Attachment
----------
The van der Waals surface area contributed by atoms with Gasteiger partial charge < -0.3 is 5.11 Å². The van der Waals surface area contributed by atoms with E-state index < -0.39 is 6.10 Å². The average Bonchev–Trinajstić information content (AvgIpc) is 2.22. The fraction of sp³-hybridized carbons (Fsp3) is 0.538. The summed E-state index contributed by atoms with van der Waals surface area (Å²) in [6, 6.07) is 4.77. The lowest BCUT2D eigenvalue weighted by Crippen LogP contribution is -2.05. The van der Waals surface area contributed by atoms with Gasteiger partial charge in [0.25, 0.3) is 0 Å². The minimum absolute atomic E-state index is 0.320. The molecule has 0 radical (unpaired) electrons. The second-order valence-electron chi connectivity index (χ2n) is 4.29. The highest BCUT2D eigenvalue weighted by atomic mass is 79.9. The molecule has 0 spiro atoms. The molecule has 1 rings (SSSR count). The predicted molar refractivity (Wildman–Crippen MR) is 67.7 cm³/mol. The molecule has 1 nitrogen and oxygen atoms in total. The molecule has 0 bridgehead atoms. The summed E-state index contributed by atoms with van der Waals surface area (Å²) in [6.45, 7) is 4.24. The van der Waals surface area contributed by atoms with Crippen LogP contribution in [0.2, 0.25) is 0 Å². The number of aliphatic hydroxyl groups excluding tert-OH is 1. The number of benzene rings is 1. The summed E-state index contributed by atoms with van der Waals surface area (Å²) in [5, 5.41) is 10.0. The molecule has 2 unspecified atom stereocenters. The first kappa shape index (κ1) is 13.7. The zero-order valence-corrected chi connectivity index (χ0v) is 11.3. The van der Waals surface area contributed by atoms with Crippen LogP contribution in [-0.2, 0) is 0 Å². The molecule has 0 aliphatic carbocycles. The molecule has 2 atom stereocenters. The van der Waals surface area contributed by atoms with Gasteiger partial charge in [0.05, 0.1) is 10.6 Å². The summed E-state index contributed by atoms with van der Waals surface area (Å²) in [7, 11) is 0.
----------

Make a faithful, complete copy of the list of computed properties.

The van der Waals surface area contributed by atoms with Gasteiger partial charge < -0.3 is 5.11 Å². The van der Waals surface area contributed by atoms with E-state index < -0.39 is 6.10 Å². The average Bonchev–Trinajstić information content (AvgIpc) is 2.22. The fraction of sp³-hybridized carbons (Fsp3) is 0.538. The summed E-state index contributed by atoms with van der Waals surface area (Å²) in [6, 6.07) is 4.77. The lowest BCUT2D eigenvalue weighted by Crippen LogP contribution is -2.05. The van der Waals surface area contributed by atoms with Gasteiger partial charge in [0.25, 0.3) is 0 Å². The minimum absolute atomic E-state index is 0.320. The molecule has 0 radical (unpaired) electrons. The second-order valence-electron chi connectivity index (χ2n) is 4.29. The highest BCUT2D eigenvalue weighted by atomic mass is 79.9. The molecule has 0 spiro atoms. The molecule has 1 rings (SSSR count). The predicted molar refractivity (Wildman–Crippen MR) is 67.7 cm³/mol. The molecule has 1 nitrogen and oxygen atoms in total. The molecule has 0 bridgehead atoms. The summed E-state index contributed by atoms with van der Waals surface area (Å²) in [6.45, 7) is 4.24. The van der Waals surface area contributed by atoms with Crippen LogP contribution in [0.2, 0.25) is 0 Å². The number of aliphatic hydroxyl groups excluding tert-OH is 1. The number of benzene rings is 1. The summed E-state index contributed by atoms with van der Waals surface area (Å²) in [5, 5.41) is 10.0. The molecule has 2 unspecified atom stereocenters. The first kappa shape index (κ1) is 13.7. The zero-order valence-corrected chi connectivity index (χ0v) is 11.3. The van der Waals surface area contributed by atoms with Crippen LogP contribution in [-0.2, 0) is 0 Å². The molecule has 0 aliphatic carbocycles. The molecule has 2 atom stereocenters. The van der Waals surface area contributed by atoms with Gasteiger partial charge in [0.05, 0.1) is 10.6 Å². The summed E-state index contributed by atoms with van der Waals surface area (Å²) in [7, 11) is 0.